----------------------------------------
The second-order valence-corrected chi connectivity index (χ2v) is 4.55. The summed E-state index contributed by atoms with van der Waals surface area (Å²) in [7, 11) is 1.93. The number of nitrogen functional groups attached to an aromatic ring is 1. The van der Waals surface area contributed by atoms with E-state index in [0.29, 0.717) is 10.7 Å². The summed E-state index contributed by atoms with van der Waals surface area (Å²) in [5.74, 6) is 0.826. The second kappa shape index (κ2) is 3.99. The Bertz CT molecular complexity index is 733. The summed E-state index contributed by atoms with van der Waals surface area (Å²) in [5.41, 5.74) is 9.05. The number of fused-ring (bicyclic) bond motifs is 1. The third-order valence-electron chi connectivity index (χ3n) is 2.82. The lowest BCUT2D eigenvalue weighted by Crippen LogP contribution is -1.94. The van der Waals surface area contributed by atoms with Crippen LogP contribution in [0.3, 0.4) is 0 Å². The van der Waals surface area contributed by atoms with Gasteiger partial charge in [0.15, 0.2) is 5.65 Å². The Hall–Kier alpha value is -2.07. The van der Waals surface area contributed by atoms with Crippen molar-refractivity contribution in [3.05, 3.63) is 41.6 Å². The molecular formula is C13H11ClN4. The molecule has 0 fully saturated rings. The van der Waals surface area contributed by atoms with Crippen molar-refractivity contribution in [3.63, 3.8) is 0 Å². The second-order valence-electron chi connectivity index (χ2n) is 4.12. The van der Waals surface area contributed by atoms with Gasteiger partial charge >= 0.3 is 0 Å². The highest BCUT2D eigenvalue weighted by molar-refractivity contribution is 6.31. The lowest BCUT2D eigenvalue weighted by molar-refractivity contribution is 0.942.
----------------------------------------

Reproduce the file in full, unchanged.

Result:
The second-order valence-corrected chi connectivity index (χ2v) is 4.55. The summed E-state index contributed by atoms with van der Waals surface area (Å²) in [7, 11) is 1.93. The number of nitrogen functional groups attached to an aromatic ring is 1. The van der Waals surface area contributed by atoms with E-state index in [0.29, 0.717) is 10.7 Å². The summed E-state index contributed by atoms with van der Waals surface area (Å²) in [5.74, 6) is 0.826. The second kappa shape index (κ2) is 3.99. The Bertz CT molecular complexity index is 733. The summed E-state index contributed by atoms with van der Waals surface area (Å²) in [5.41, 5.74) is 9.05. The number of fused-ring (bicyclic) bond motifs is 1. The third-order valence-electron chi connectivity index (χ3n) is 2.82. The lowest BCUT2D eigenvalue weighted by Crippen LogP contribution is -1.94. The van der Waals surface area contributed by atoms with Crippen LogP contribution in [0.3, 0.4) is 0 Å². The van der Waals surface area contributed by atoms with Gasteiger partial charge in [0.15, 0.2) is 5.65 Å². The Hall–Kier alpha value is -2.07. The van der Waals surface area contributed by atoms with Crippen molar-refractivity contribution in [3.05, 3.63) is 41.6 Å². The molecular formula is C13H11ClN4. The molecule has 0 fully saturated rings. The van der Waals surface area contributed by atoms with Crippen molar-refractivity contribution in [3.63, 3.8) is 0 Å². The second-order valence-electron chi connectivity index (χ2n) is 4.12. The van der Waals surface area contributed by atoms with Gasteiger partial charge >= 0.3 is 0 Å². The highest BCUT2D eigenvalue weighted by molar-refractivity contribution is 6.31. The lowest BCUT2D eigenvalue weighted by molar-refractivity contribution is 0.942.